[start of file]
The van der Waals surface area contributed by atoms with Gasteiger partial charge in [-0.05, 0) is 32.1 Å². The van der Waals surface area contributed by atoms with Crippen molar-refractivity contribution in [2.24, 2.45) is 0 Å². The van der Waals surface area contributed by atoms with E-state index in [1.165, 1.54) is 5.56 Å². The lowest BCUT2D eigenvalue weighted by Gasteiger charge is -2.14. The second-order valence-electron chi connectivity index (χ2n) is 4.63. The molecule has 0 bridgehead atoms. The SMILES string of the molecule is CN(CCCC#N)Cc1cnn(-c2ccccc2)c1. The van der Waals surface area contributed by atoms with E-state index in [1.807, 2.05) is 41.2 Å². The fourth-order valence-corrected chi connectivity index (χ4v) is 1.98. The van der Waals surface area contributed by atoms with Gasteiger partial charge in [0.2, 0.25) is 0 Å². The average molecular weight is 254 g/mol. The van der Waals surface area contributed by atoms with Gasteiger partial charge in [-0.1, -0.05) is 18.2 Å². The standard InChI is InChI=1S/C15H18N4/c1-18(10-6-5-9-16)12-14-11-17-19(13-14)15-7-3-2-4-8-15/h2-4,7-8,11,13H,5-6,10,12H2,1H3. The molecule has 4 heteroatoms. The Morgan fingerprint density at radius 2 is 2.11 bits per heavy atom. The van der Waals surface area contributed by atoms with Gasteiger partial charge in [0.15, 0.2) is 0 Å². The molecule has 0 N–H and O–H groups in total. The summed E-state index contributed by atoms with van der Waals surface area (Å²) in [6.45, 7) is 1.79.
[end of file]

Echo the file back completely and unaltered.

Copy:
The van der Waals surface area contributed by atoms with Gasteiger partial charge in [-0.05, 0) is 32.1 Å². The van der Waals surface area contributed by atoms with Crippen molar-refractivity contribution in [2.24, 2.45) is 0 Å². The van der Waals surface area contributed by atoms with E-state index in [1.165, 1.54) is 5.56 Å². The lowest BCUT2D eigenvalue weighted by Gasteiger charge is -2.14. The second-order valence-electron chi connectivity index (χ2n) is 4.63. The molecule has 0 bridgehead atoms. The SMILES string of the molecule is CN(CCCC#N)Cc1cnn(-c2ccccc2)c1. The van der Waals surface area contributed by atoms with E-state index in [1.807, 2.05) is 41.2 Å². The fourth-order valence-corrected chi connectivity index (χ4v) is 1.98. The van der Waals surface area contributed by atoms with Gasteiger partial charge in [0.2, 0.25) is 0 Å². The average molecular weight is 254 g/mol. The van der Waals surface area contributed by atoms with Gasteiger partial charge in [-0.1, -0.05) is 18.2 Å². The standard InChI is InChI=1S/C15H18N4/c1-18(10-6-5-9-16)12-14-11-17-19(13-14)15-7-3-2-4-8-15/h2-4,7-8,11,13H,5-6,10,12H2,1H3. The molecule has 4 heteroatoms. The Morgan fingerprint density at radius 2 is 2.11 bits per heavy atom. The van der Waals surface area contributed by atoms with Gasteiger partial charge in [0.15, 0.2) is 0 Å². The molecule has 0 N–H and O–H groups in total. The summed E-state index contributed by atoms with van der Waals surface area (Å²) in [6.45, 7) is 1.79.